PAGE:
5 things to know about the Senate Defense Appropriations Bill

As Congress struggles to do its primary job of providing resources for federal government operations, the Senate Appropriations Committee has produced its fiscal year 2022 bills. Following are five highlights from the defense bill.

First, the top-line number for defense. The Senate appropriators joined the House and Senate authorizers in increasing proposed defense spending over the President’s request. There is a $23 billion delta between House and Senate appropriators as they look toward conferencing their bills. Whereas House appropriators produced a partisan bill at the level requested by the administration, the Senate appropriators added funds critical for readiness (+$4.3 billion) and modernization and to address buying power that DOD was set to lose due to economic assumptions that would have made things like daily operations, fuel, and health care more expensive than budgeted (+$2.7 billion). The ongoing debate about the large infrastructure and social benefits bills — and the reconciliation necessary to support a budget agreement on discretionary top-line spending — leaves the work done by the appropriators in limbo for now as the end of the continuing resolution under which the government is currently operating looms on December 3.

U.S. Defence Secretary Lloyd Austin, October 21, 2021. REUTERS/Pascal Rossignol

Second, a focus on Indo-Pacific and military capabilities necessary to counter China and support the National Defense Strategy. The committee notes that its oversight activities brought to light a number of opportunities to “accelerate the pace of change.” Specifically, the committee provided more than $6 billion in increases for security and deterrence in the Indo-Pacific region, space and cyber capabilities, artificial intelligence, and infrastructure and public shipyard improvements. Of note for US Indo-Pacific Command, the committee provides $141 million for development and procurement funds supporting the installation of homeland defense radars on Hawaii and Guam; $750 million to deploy a missile tracking satellite demonstration system; nearly $85 million for sustainment and upgrades to the Mission Partner Environment; $88 million for advanced analytic war-gaming tools; and $28 million to enhance Military Information Support Operations.

Third, the committee supported the new Rapid Defense Experimentation Reserve (RDER) the Department requested after submission of the budget earlier this year. The committee transfers funding for four similar modernization efforts to a single budget line and increases support for RDER by $100 million. Though a good step, such a fund would have to be much bigger to really push the cultural change necessary for speed and for bridging the technological “valley of death” inside the Department.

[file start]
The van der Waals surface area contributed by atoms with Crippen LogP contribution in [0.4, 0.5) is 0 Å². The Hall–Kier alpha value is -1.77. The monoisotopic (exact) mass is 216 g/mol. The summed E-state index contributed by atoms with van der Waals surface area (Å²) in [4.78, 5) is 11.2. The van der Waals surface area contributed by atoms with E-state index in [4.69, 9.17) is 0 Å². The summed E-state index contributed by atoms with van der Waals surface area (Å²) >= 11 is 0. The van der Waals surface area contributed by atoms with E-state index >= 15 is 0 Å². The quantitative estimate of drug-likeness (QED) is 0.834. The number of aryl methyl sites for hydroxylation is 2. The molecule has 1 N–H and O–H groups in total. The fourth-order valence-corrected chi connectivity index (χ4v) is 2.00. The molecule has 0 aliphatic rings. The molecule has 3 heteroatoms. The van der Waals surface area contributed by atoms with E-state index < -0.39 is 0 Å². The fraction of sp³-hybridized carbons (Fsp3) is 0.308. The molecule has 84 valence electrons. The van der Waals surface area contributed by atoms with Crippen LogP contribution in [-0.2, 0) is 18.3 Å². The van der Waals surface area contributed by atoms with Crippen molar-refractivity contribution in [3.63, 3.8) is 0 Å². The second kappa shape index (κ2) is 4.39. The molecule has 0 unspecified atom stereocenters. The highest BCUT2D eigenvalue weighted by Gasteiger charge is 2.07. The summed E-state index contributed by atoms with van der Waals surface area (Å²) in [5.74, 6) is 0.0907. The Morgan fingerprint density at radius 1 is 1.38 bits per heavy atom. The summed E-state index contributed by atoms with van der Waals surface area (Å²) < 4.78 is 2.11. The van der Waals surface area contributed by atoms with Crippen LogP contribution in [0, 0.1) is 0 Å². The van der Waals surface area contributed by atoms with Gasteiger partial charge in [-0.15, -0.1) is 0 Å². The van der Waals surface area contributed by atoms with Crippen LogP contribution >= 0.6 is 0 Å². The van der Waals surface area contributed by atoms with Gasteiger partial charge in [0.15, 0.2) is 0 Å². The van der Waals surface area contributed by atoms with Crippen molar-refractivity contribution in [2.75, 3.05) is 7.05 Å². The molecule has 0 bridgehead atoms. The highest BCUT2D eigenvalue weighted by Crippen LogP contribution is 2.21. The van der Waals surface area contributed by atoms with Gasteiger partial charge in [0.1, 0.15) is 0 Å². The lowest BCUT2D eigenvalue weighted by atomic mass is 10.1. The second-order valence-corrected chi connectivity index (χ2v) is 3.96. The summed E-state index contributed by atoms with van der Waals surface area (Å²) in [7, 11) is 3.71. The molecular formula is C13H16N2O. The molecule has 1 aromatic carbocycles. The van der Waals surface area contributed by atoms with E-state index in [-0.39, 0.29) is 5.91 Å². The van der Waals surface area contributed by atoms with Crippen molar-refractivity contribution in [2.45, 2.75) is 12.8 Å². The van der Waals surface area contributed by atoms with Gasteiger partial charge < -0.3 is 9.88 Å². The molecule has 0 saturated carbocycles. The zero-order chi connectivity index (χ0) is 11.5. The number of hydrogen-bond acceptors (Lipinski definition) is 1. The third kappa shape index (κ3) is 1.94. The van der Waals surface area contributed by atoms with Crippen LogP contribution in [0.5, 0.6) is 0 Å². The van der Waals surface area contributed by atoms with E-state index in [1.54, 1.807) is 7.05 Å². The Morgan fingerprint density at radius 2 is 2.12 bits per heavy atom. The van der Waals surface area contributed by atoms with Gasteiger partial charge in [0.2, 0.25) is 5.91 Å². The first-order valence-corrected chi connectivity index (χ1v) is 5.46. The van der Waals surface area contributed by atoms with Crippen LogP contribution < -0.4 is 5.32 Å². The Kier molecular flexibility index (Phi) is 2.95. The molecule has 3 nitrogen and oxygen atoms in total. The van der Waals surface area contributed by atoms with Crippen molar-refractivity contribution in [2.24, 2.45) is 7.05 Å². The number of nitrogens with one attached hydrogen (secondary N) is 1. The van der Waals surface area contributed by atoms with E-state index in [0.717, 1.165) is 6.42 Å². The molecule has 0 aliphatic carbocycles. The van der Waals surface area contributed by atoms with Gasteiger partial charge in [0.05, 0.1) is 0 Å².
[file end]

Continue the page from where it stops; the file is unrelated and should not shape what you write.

Fourth, the Planning, Programming, Budgeting and Execution (PPBE) Commission. The committee supports a provision in the Senate Defense Authorization bill that would establish a commission to provide an independent review of the PPBE process while noting that: “Discussion of PPBE reform should first distinguish between the mechanics of a process, as opposed to the values and priorities that direct the process.” The committee explains that “a nimble and efficient PPBE process would still result in capability gaps with advanced adversaries if departmental priorities were focused on overseas contingency operations rather than modernization of the force.”

As the authorization and appropriations committees conference their various provisions into final bills, it would be useful to have such a commission address overall barriers to defense modernization, including PPBE, since there are many cultural, incentive, policy, process, and legislative practices that inhibit accomplishing the foundational mission of getting capability to the warfighter quickly.

And finally, non-defense spending. Unfortunately, the Senate appropriators continued the trend of diverting defense funding and attention to programs that are not consistent with the DOD core mission or competencies. For example, the committee adds $1.2 billion for the Congressional Directed Medical Research Program, much of which is duplicative of programs managed by the National Institutes of Health.

The committee also added funds to address drinking water contamination while acknowledging there is currently no plan for the use of such funds.

As negotiations on conference agreements take place this month, Congress will have a chance to demonstrate its relevancy by agreeing to and then passing a defense funding bill that actually supports the nation’s security and those that provide it.

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